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CEO Overconfidence and Innovation

  • Alberto Galasso

    ()

    (Joseph L. Rotman School of Management, University of Toronto, Toronto, Ontario M5S 3E6, Canada)

  • Timothy S. Simcoe

    ()

    (Boston University School of Management, Boston, Massachusetts 02215)

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    Are the attitudes and beliefs of chief executive officers (CEOs) linked to their firms' innovative performance? This paper uses a measure of overconfidence, based on CEO stock-option exercise, to study the relationship between a CEO's "revealed beliefs" about future performance and standard measures of corporate innovation. We begin by developing a career concern model where CEOs innovate to provide evidence of their ability. The model predicts that overconfident CEOs, who underestimate the probability of failure, are more likely to pursue innovation, and that this effect is larger in more competitive industries. We test these predictions on a panel of large publicly traded firms for the years from 1980 to 1994. We find a robust positive association between overconfidence and citation-weighted patent counts in both cross-sectional and fixed-effect models. This effect is larger in more competitive industries. Our results suggest that overconfident CEOs are more likely to take their firms in a new technological direction. This paper was accepted by Kamalini Ramdas, entrepreneurship and innovation.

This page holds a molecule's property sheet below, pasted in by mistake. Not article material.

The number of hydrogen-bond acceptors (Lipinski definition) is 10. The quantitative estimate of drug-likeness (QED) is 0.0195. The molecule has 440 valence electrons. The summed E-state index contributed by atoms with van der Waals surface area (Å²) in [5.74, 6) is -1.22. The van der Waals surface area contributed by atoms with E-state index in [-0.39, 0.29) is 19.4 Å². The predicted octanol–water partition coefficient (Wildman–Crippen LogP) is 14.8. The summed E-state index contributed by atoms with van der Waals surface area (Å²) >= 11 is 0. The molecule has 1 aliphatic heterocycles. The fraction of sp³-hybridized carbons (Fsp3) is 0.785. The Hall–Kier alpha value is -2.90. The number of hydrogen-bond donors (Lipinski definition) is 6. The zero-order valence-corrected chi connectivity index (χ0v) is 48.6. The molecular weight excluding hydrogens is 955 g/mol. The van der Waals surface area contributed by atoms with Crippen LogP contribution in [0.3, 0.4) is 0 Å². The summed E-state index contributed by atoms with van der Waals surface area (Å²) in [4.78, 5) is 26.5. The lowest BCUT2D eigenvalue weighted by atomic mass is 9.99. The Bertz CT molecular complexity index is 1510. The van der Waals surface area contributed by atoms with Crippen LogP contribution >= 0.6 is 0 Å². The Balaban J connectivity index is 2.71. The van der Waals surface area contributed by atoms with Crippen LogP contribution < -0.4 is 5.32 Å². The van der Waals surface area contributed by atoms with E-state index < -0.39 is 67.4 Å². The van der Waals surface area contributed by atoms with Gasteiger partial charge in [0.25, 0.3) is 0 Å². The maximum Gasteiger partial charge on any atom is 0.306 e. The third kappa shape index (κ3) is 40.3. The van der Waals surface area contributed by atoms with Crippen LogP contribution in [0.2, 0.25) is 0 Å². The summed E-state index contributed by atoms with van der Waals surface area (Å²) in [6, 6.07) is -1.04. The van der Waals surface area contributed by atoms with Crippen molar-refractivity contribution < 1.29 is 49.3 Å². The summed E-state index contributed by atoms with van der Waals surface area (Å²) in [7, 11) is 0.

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    File URL: http://dx.doi.org/10.1287/mnsc.1110.1374
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    Article provided by INFORMS in its journal Management Science.

    Volume (Year): 57 (2011)
    Issue (Month): 8 (August)
    Pages: 1469-1484

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    Handle: RePEc:inm:ormnsc:v:57:y:2011:i:8:p:1469-1484
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    22. Brian J. Hall & Jeffrey B. Liebman, 1997. "Are CEOs Really Paid Like Bureaucrats?," NBER Working Papers 6213, National Bureau of Economic Research, Inc.
    23. Galasso, Alberto, 2010. "Over-confidence may reduce negotiation delay," Journal of Economic Behavior & Organization, Elsevier, vol. 76(3), pages 716-733, December.
    24. Dietmar Harhoff & Francis Narin & F. M. Scherer & Katrin Vopel, 1999. "Citation Frequency And The Value Of Patented Inventions," The Review of Economics and Statistics, MIT Press, vol. 81(3), pages 511-515, August.
    25. Moore, Don A. & Cain, Daylian M., 2007. "Overconfidence and underconfidence: When and why people underestimate (and overestimate) the competition," Organizational Behavior and Human Decision Processes, Elsevier, vol. 103(2), pages 197-213, July.
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